We now had exterior and interior walls, roughed-in electrics and a ceiling.
Absolutely phenomenal improvement – not yet a flat, but promising…. real progress…
But we still required windows and doors. Windows and doors are big ticket items and they are kind of necessary. Without windows and doors, well it really would not be habitable. In any case, the chap who would make and install the windows and doors agreed to do so with no money down and with no stipulated monthly instalments. There was no contract, or written agreement – we agreed the price verbally, what we will ultimately pay and it was so.
Finally, the house is closed in and weather tight. It is still not a habitable flat – there is no flooring, no kitchen cabinets, no paint on the walls – oh and the electrics are only roughed in, no functional electrics, no plumbing. Still much to do.
In the autumn, before we went to the UK, I had tiled the bathroom – it was my first experience in tiling. At the time the plan was that T. and I were to live upstairs and hence I was tiling “our bathroom”. What that meant was if I made a dog’s breakfast of it, it would be us who had to live with it. At the end of my first foray into tiling I will confess that while the walls are fine, the floor is appalling. A “have a go” attitude does not always result in success.
And so when it came time to tile the floors of the rest of the budding flat, I was not keen to do it – let the reader understand. As labour goes, I am cheap (free) but this is only valid if the work that is done is accomplished to an acceptable level. The elder was keen that I do the floors (free labour) and I was determined, even desperate, not to do the floors (the bathroom floor being a constant reminder that floors are beyond my skill set).
Sometimes faith enables us to be able to do something.
Sometimes faith results in the Lord providing someone to do something.
Praise the Lord He provided someone to lay the tiles – a true master tiler – and for a very modest fee. He did the whole flat, expertly, and in one day.
I watched, amazed, at the time, effort and techniques employed – well beyond my skill set.
The tiles for the flat were 40 cm by 40 cm and there was a multitude required for the flat (around 600 tiles). I observed that he hit every tile a minimum of thirty times.
Hm, that works out to at least 30 hits per tile times 600 tiles which equates to 18,000 thumps with a rubber mallet – in one day.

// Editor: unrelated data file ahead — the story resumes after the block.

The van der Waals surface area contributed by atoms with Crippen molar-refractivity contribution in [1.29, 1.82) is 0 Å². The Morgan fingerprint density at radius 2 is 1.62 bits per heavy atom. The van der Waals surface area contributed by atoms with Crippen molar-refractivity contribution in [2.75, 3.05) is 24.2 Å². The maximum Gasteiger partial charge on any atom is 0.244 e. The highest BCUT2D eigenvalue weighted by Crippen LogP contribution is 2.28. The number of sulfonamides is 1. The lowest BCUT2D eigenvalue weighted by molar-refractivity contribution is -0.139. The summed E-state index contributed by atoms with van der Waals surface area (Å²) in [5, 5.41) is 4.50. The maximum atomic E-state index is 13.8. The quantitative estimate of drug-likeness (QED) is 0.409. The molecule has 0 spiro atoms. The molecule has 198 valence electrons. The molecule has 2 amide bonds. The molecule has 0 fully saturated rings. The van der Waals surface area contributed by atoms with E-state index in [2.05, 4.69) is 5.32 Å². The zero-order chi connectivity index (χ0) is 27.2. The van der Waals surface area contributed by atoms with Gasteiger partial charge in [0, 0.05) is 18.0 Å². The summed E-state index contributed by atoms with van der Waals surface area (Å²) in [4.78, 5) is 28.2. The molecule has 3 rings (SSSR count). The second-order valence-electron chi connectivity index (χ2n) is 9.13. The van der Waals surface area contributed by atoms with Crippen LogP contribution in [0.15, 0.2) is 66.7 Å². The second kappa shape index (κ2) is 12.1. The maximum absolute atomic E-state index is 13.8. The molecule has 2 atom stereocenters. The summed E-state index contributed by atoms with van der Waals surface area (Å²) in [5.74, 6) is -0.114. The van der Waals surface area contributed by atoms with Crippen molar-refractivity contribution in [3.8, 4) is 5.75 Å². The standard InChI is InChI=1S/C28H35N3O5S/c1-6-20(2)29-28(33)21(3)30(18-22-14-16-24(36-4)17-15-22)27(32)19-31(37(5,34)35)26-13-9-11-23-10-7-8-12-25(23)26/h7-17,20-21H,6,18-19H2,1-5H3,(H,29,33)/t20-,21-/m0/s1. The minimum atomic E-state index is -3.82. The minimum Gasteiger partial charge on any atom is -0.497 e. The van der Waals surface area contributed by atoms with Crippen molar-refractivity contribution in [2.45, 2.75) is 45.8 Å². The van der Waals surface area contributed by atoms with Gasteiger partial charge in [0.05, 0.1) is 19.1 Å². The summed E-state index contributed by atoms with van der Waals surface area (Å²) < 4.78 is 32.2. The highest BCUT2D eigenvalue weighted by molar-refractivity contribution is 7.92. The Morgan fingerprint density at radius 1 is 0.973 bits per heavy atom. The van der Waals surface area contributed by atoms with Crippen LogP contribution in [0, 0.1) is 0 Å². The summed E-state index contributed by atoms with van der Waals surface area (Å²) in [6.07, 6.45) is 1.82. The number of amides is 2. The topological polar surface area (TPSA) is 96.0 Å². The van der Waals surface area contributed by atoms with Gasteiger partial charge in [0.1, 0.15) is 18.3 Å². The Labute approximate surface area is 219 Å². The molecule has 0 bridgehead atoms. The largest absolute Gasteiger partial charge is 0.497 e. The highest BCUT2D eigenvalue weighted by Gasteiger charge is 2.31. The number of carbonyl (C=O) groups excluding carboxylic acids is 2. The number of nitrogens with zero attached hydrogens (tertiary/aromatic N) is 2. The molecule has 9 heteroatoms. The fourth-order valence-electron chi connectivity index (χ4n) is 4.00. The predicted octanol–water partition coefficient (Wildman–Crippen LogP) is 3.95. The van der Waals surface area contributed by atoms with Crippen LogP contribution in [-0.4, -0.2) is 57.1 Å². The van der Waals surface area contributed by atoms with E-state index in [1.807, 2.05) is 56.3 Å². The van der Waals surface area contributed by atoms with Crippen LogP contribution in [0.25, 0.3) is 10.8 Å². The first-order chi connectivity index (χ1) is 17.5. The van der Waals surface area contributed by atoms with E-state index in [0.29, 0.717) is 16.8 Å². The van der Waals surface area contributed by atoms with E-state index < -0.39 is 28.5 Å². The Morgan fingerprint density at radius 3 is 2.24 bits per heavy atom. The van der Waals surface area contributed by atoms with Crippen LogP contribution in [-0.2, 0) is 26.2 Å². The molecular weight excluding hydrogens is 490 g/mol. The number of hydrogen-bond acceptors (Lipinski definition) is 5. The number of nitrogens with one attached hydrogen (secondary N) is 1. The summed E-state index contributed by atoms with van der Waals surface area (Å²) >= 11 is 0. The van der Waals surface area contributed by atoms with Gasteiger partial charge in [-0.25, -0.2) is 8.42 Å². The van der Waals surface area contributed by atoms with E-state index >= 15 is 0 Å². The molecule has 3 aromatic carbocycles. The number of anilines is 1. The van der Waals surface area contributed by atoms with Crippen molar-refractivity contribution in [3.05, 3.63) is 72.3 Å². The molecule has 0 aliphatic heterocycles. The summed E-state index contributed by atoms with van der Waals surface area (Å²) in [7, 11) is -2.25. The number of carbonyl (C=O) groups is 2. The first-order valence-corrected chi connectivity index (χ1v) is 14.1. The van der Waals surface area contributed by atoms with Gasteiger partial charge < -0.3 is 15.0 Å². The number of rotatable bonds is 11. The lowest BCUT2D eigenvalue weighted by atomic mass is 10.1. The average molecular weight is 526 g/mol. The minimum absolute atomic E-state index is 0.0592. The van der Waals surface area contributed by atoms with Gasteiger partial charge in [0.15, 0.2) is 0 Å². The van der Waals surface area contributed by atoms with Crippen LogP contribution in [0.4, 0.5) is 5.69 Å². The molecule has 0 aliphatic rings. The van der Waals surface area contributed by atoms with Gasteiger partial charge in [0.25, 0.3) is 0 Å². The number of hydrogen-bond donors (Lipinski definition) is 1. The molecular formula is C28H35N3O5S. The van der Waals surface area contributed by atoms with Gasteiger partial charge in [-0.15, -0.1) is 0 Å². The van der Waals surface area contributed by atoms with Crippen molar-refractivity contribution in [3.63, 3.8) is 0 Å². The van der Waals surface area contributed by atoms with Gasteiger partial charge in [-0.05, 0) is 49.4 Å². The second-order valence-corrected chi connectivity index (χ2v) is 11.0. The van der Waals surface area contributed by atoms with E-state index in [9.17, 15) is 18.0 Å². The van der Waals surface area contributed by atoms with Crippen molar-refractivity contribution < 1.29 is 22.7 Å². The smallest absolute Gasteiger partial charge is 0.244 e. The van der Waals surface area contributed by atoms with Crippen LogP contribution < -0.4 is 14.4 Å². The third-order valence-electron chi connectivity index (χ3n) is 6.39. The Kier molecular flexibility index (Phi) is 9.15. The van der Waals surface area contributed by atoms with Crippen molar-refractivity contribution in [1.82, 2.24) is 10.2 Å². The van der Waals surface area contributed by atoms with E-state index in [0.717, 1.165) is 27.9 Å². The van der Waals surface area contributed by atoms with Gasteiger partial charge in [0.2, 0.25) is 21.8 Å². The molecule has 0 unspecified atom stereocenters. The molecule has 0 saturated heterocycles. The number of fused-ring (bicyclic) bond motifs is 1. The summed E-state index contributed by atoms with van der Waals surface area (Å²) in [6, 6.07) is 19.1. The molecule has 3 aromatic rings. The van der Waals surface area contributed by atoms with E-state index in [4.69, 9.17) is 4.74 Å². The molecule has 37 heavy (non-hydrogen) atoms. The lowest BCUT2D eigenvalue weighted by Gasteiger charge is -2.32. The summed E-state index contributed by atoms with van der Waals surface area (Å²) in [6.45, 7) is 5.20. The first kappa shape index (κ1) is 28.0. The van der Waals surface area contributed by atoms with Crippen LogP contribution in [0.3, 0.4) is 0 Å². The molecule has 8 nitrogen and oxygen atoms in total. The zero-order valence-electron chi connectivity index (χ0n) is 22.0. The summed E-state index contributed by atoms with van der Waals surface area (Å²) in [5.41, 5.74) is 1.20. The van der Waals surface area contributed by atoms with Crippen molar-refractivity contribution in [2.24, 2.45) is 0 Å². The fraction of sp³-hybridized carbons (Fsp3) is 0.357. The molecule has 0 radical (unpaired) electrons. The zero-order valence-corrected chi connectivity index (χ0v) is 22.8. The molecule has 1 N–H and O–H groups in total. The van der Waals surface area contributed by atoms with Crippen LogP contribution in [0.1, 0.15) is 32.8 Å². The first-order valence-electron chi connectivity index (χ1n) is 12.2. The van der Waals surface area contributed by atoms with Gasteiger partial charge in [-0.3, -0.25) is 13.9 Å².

But, before he laid a single tile he found the centre line of the flat, not an easy task when the footprint of the flat is anything except square.
I think the word to describe the footprint of the flat would be trapezoidal.
Then from that determined centre line all the tiles in the flat were laid from the line outwards, through all the rooms to the exterior walls. Smooth, flat, a fantastic, wonderful job.
Now, as we had decided that the upper flat was more appropriate for the elder and his family, he would be living with the excellent floor in the flat and the rather less than excellent floor that I laid in the bathroom. Well, when I did my foray into tiling it was never my intention for it to be the disaster it was. We all leave a legacy.
The man who built and installed the doors and windows now installed a full bespoke kitchen on the same financial terms.
In the beginning, my faith struggled to begin to believe this housing project could be done. The depth and breath of the task was too great for me. The lack of financial resources inhibited my ability to see a way forward.
Frankly, simply and realistically, it was impossible.
However, a month before (!) the deadline of July, all the walls were painted, all the floors laid, all windows, doors, ceiling, wiring, plumbing, well, everything in fact was completed. The 90 square metre flat was ready for the elder and his family to move in to.
Another personal confession: the new flat was much, much smaller than the elder’s rental flat and I wondered if it would be difficult for them to leave the brand new, modern, expansive flat. I think it would have been difficult for some. But no, without the slightest qualm, hesitation or second thought, they enthusiastically embraced the smaller flat and have never looked back.
The flat is a testament to the grace and goodness of God – not the result of my ’faith, but a testament of the grace of God. This was more a ‘faith-building exercise’ for me than a ‘faith exercise’.
God is good.
God is gracious.